Casa Vasari House Museum
This is an illustrious example of an artist’s family home, where Giorgio Vasari celebrated his thinking and his art. Richly decorated with frescos and a priceless collection of Mannerist paintings, the interiors are a testimony to the highest expression of sixteenth-century artistic civilisation in Italy.
As he himself wrote in his autobiography, Vasari bought this house in 1541, describing it as “located in Arezzo, with room for making beautiful kitchen gardens, in the borgo of San Vito, which has the purest air in the city”.
After completing the architectural work, Vasari started applying himself to decorating it with his paintings in 1542, although he did not complete this until some time after 1568. Despite the fact that several centuries have passed since Vasari’s day, the building’s main interiors have been preserved substantially unchanged to this very day.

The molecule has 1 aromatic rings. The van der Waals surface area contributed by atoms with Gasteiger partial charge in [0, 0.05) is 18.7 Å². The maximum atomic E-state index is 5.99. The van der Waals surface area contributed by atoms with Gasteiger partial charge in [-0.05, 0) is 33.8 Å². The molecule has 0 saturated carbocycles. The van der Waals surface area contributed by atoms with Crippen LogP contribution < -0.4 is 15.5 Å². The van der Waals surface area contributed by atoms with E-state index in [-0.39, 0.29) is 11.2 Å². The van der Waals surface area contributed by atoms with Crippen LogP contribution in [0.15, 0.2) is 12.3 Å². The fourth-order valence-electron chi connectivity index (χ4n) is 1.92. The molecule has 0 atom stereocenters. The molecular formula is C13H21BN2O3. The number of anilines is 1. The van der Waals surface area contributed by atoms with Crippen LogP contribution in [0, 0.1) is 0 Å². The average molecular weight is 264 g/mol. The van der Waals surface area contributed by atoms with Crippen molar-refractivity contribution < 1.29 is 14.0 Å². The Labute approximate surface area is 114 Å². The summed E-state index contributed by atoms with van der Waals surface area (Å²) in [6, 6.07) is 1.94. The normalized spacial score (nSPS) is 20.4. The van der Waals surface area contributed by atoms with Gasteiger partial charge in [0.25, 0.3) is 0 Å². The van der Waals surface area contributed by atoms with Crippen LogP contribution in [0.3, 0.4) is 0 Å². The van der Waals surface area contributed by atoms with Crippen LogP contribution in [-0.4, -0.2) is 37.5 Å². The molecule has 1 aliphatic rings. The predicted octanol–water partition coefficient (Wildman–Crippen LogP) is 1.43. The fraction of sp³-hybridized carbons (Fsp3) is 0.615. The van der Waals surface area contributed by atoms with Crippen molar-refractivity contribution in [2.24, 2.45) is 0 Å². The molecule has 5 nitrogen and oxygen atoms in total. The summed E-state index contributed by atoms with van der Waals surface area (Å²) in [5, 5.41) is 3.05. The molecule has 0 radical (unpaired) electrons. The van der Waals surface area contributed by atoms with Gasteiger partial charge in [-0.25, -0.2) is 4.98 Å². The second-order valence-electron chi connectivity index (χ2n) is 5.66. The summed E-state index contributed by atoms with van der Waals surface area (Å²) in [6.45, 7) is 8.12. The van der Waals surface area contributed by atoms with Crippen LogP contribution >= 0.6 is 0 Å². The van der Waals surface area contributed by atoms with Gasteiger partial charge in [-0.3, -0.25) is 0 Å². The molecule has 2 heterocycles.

Vasari frescoed the rooms as a way of celebrating the role played by the artist, choosing scenes taken from the Bible or from mythology and numerous allegories, creating an exemplary testimony of the sixteenth-century civilisation of which he was such a major exponent.
At the beginning of the 1950s, a significant collection of paintings was also housed here, including works by Vasari himself, by his assistants and by other Tuscan artists, making the house into a small but priceless museum devoted to Mannerism.